you show me a bottle of advil. you say to me, “if i swallow all these pain pills at once, do you think i’ll finally stop hurting?”“you shouldn’t joke about that,” i say.

in retrospect, i should have been grateful.

it was the only joke you’d ever told where i wasn’t the punchline.

i’d like to write your name in a bathroom stall. i’d like to come back every day, checking for tears in sharpie’d letters. for a “he’s such a scumbag.” for a “you’re not alone.”

i guess i want to think that you’re a criminal mastermind. i want to think that you’re a serial heartbreaker. i want to think out there, somewhere, is somebody else like me, who you’ve hurt.

(i know you’re none of those things. i know that you’re just a boy – and, really.

that’s the saddest part of all.)

i taught you how to stargaze, and how to uncross your arms and let people in.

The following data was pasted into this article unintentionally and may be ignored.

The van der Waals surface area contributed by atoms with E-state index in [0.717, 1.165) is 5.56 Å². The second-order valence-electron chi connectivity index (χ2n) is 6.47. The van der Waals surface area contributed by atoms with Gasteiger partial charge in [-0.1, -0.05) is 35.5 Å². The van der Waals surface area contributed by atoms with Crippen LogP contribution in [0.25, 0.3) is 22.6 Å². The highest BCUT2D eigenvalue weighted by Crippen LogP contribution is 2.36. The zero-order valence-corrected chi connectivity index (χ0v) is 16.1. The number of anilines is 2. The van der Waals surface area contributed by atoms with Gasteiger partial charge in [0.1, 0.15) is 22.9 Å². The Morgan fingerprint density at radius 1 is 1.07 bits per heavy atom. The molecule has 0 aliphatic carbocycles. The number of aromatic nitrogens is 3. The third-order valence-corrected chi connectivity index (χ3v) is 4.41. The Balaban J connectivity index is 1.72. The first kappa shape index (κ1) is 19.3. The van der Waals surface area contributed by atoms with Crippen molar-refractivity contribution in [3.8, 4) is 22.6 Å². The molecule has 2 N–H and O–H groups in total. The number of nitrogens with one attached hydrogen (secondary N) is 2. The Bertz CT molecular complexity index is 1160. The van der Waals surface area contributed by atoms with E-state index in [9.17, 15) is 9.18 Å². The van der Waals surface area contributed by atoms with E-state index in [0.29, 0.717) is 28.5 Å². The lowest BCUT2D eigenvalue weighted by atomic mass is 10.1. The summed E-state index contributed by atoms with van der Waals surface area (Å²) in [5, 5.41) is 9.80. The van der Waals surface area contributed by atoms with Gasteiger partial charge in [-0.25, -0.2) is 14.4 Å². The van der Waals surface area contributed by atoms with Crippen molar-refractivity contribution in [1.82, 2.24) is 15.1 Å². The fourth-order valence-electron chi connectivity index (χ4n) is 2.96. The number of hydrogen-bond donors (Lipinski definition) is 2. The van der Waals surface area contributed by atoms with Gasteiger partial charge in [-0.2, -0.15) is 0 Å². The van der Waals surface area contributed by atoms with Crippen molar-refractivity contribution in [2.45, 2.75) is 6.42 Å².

you taught me that stars are just burning balls of gas millions of miles away (not a handy metaphor for love), and you taught me what it’s like to catch you with your pants down, struggling to pull them up, with your other girlfriend under you.

you taught me that my bones can hold 19,000 pounds, and that i am weak anyways.

you taught me to accept an apology with your hand down my shorts.

we used to be the same person. we had the same laugh. we loved hugs from behind, we wanted to live in the south. we actually liked mondays.

still, you left me. on a monday. so i became like everybody else, and vowed to hate them forever and ever.

turns out there’s a difference between us after all. i was sorry for things i hadn’t even done.

you weren’t sorry at all.

whenever we saw anti-smoking campaigns outside, you’d always pull out a cigarette.

i do the same now, whenever i see you. only i smile. i laugh.

like with cigarettes, you haven’t killed me yet. so i’ll smile while i can, and be happy while i’m here. saying, you were wrong. you were wrong. you were wrong.